“Inside a humble house the joy of tranquillity and harmony is longed for… …. Look up at the faraway jade-like moon, Drink a few bowls of this tea.”
On a cold Spring day in 1746, the Chinese Emperor Qianlong was so moved by what Bertie Wooster would refer to as his “vital oolong” that he immediately wrote a poem about it. Sanqing Cha (Three Purity Tea Poem) details the making of the brew containing prunus, pine nuts and lemon boiled “with snow water for a treat” and recalls how the drinking of the beverage made him feel that “this must be a gift from an Immortal”.
The poem features on an Imperial Chinese two-colour lacquer teabowl, which is expected to fetch up to £50,000 when sold at auction at Woolley and Wallis in November.
“Tea making has always been an art form in the Far East,” said the firm’s Head of Asian Art, John Axford. “There is a lot of ceremony and ritual around the brewing and drinking of different teas, and the Emperor Qianlong was especially keen on ceremony.”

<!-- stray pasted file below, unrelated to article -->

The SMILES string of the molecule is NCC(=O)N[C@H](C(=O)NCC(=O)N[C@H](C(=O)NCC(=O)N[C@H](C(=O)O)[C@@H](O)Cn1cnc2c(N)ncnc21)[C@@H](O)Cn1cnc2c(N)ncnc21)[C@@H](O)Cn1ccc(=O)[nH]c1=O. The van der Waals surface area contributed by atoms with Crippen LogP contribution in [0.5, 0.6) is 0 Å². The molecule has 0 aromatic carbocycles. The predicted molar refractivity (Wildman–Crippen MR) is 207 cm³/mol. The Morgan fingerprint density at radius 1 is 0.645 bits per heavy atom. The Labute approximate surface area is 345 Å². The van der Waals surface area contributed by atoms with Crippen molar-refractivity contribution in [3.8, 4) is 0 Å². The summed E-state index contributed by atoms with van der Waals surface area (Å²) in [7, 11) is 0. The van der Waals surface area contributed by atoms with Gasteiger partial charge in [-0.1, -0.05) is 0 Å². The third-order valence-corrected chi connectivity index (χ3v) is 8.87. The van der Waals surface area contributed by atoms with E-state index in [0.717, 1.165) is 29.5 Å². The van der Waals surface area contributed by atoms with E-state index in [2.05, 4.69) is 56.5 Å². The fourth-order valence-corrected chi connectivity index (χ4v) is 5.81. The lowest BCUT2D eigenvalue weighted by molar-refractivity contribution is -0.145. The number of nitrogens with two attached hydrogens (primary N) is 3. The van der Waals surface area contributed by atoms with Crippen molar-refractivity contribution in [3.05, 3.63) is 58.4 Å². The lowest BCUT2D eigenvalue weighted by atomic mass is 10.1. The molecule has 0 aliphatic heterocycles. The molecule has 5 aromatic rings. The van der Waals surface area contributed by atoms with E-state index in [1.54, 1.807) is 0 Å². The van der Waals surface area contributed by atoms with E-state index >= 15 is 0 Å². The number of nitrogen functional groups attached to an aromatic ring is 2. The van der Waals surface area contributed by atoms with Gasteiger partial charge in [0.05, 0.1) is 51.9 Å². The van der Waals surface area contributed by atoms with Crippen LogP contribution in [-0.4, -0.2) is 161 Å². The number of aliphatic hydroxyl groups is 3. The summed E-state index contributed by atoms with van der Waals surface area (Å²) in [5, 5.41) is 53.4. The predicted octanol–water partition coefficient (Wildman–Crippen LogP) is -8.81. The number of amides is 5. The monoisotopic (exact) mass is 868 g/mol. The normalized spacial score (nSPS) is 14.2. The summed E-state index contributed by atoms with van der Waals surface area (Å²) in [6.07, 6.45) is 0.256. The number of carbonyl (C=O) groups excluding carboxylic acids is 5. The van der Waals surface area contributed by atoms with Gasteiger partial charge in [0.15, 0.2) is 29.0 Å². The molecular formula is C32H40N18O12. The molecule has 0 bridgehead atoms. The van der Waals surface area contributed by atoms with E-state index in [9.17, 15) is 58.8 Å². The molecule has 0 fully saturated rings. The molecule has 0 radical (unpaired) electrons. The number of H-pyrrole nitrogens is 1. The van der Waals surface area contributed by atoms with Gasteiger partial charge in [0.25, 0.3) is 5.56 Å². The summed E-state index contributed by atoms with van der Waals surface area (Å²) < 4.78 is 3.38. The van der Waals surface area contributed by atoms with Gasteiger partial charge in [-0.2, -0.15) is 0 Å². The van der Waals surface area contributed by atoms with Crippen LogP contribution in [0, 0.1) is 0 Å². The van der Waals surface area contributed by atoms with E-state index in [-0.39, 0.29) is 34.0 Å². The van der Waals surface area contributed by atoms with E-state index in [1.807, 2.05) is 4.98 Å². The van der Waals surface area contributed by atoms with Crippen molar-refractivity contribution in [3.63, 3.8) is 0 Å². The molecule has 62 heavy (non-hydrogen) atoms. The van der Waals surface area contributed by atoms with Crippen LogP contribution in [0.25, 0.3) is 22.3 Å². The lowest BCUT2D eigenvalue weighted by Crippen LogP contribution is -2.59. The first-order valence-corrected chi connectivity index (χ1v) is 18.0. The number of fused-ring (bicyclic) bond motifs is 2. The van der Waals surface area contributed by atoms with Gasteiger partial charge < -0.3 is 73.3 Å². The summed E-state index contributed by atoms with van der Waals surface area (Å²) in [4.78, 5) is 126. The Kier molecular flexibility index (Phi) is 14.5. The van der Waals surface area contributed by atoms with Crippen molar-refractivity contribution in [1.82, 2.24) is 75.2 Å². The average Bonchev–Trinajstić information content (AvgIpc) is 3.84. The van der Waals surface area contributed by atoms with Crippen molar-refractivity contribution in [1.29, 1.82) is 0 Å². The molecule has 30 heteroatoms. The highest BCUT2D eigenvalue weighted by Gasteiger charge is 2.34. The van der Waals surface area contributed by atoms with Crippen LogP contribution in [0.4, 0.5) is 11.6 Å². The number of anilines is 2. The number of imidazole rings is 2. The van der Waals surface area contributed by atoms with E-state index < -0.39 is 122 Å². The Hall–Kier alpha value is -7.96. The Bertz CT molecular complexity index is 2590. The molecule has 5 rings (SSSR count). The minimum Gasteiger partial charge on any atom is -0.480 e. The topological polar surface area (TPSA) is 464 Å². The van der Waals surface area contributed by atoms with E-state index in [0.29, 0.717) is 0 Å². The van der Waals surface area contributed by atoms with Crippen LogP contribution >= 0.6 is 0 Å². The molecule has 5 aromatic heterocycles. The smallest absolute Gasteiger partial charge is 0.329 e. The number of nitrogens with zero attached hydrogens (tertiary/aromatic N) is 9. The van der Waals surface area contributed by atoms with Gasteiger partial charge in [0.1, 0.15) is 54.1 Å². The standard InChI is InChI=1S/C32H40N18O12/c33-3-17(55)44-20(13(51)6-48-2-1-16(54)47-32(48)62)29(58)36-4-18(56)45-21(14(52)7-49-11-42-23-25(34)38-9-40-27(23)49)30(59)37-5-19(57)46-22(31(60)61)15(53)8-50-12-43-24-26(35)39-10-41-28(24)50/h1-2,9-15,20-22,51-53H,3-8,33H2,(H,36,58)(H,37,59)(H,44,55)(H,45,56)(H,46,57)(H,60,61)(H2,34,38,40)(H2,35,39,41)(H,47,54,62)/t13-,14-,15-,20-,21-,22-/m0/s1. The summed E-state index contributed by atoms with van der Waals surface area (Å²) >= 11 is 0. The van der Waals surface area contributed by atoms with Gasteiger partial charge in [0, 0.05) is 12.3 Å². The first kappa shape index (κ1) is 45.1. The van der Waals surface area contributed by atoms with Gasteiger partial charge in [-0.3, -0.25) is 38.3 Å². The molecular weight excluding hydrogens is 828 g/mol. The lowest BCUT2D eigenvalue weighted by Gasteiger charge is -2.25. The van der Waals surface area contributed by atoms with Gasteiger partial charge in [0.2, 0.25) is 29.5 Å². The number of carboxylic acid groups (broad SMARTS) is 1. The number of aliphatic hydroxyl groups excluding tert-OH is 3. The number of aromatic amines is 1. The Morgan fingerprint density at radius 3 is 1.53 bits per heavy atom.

The poem features on a porcelain lidded bowl in the collection at the British Museum, and a near identical teabowl is in the Victoria and Albert Museum. This particular teabowl is believed to have previously been in the collection of famed French art collector, Ernest Grandidier, whose Chinese porcelain collection is now largely kept at the Guimet Museum in Paris.
“This example is purely an homage,” explained Axford. “Lacquer isn’t a preferred, or indeed suitable, material to contain hot tea, so this object was made to commemorate Qianlong’s poem and to honour it, along with the art of tea-making. Since it bears the six character seal mark for Qianlong, it is likely that he commissioned it as a gift from his court.”
The teabowl (lot 34) is being sold on 12th November as part of the Fine Chinese Paintings and Works of Art sale, and carries an estimate of £30,000-50,000.